Therapy lasers emit light in either:
a continuous wave
a pulsed wave
Some therapy lasers are capable of switching between these two modes of operation, while other therapy lasers solely operate in one mode or the other. While continuous wave therapy lasers are easy to understand (they emit a beam of light that is uninterrupted and constant), pulsed wave therapy lasers require a bit more explaining. This is because pulsed wave therapy lasers cycle on and off in different ways and at different rates.
All pulsed wave therapy lasers cycle on and off while operating – this cycle is called a “pulse”. However, the length of time that the laser is emitting light and turned off during each pulse varies between lasers. We can understand the length and frequency of a pulsed wave laser’s on and off cycles using the following parameters:
Pulse Duration (PD)
The amount of time, in seconds, that the laser is emitting light during each pulse.
Pulse Interval (PI)
The amount of time, in seconds, that the laser is off (not emitting light) during each pulse.
Pulse Frequency Rate (PFR)
The number of pulses (on and off cycles) that a pulsed wave laser goes through each second. This parameter is measured in hertz. Keep in mind that hertz are equivalent to cycles per second – so a laser with a PFR of 7Hz is emitting 7 pulses per second.
Duty Cycle (DC)
The Duty Cycle (DC) is the pulse duration (PD) multiplied by the Pulse Frequency Rate (PFR). A duty cycle is expressed as a percentage or a fraction and can be determined with the equation DC = PFR X PD
Duty Cycle Equation:
DC = PFR X PD
The duty cycle tells us the percentage of time that a pulsed wave laser is emitting light while operating. However, the duty cycle does not tell us the power output that a pulsed wave therapy laser is emitting while operating.
For example, a pulsed wave laser with a duty cycle of 50% (or ½) is emitting light only half of the time while in operation.
The maximum power output, in watts, that a laser diode is capable of emitting
The average power output, in watts, that a laser diode is capable of emitting over time.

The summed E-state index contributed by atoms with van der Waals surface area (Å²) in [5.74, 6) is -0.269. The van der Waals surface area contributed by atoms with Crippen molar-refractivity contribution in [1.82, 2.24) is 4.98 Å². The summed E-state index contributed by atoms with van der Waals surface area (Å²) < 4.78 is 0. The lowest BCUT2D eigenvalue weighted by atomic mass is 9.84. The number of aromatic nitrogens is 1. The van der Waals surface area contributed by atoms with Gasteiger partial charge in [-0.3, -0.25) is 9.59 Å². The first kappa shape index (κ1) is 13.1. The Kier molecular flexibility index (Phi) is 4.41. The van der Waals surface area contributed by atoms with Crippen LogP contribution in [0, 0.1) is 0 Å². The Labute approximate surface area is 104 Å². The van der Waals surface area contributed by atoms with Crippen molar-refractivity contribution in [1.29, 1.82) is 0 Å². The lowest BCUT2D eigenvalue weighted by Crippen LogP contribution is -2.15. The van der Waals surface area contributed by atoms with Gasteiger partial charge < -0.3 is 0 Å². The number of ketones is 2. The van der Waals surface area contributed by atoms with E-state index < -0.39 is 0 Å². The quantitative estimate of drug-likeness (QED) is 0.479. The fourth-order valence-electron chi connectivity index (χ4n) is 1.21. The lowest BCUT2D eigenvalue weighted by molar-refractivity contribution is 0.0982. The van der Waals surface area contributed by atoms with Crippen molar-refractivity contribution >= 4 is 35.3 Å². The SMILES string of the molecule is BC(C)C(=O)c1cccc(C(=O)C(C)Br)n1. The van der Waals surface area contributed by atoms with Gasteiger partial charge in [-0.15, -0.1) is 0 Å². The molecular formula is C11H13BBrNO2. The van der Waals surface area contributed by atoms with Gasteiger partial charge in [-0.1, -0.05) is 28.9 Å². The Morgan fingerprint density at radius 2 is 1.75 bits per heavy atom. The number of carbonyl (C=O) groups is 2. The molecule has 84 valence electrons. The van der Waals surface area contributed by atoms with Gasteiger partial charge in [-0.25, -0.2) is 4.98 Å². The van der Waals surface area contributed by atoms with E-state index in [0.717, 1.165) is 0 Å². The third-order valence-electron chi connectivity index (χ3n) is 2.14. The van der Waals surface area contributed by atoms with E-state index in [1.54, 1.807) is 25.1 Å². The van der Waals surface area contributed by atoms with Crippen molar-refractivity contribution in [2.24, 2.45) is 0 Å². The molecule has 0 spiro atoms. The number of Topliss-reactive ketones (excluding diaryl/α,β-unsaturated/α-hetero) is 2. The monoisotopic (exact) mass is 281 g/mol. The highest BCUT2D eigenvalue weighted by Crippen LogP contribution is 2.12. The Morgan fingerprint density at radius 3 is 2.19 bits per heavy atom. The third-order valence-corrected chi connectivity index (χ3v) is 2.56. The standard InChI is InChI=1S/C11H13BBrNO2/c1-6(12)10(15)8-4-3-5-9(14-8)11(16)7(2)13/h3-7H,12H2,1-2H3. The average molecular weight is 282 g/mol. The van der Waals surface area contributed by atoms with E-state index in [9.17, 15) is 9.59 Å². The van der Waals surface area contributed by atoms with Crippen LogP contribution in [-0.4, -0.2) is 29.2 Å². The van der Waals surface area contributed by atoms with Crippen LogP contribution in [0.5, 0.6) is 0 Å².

It’s important to identify the average power output of a pulsed wave therapy laser because laser therapy dosage is based on energy density.
This means that when a clinician keeps track of the Joules/cm2 being delivered to a patient, they account only for the average power output – not the peak power.
Average Power Equation:
Average Power = Peak Power x PFR x PD
Identifying the average power output of a pulsed wave therapy laser allows us to determine the energy density of a dosage delivered to a patient.
COMPARISON: Chopped Pulse Therapy Lasers versus Superpulsed Therapy Lasers
Pulsed wave therapy lasers are either:
A chopped pulse wave therapy laser, also known as a “gated” pulse wave therapy laser, is essentially a continuous wave therapy laser that uses a pulse generator to turn on and off at programmable intervals.
This is different than superpulsed lasers, which use semiconductor laser diodes. A semiconductor diode creates a high-wattage output for a very short amount of time followed by an extremely long cool-down period.
A superpulsed laser diode will typically only emit light for about 1,000th of the time it is in operation, meaning its duty cycle is around 0.001%.
Deceptive Advertising: Class 3b “25-Watt Superpulsed” GaAs Diode Laser Produces only “25mW”
Some brands of class III therapy lasers uses a superpulsed gallium arsenide (GaAs) laser diode with a peak power output of 25-watts. While that may sound impressive, keep in mind that this GaAs superpulsed laser diode is only capable of emitting 25-watts of power in brief, 200-nanosecond bursts, with a duty cycle of 0.001% - resulting in an average power output of less than 25mw (0.25-watts).
Understanding the difference between peak power output and average power output is key when reviewing pulsed wave therapy lasers. Many manufacturers like to boast about the high-wattage peak power outputs of their superpulsed laser diodes without being upfront about the average power outputs of their devices. Don’t be fooled into thinking that a 25-watt superpulsed laser can deliver therapeutic results that are remotely similar to those you will see from a 25-watt continuous wave therapy laser. Boasting peak power outputs of superpulsed diodes is one of the many deceptive advertising practices that are being used in the laser therapy industry today.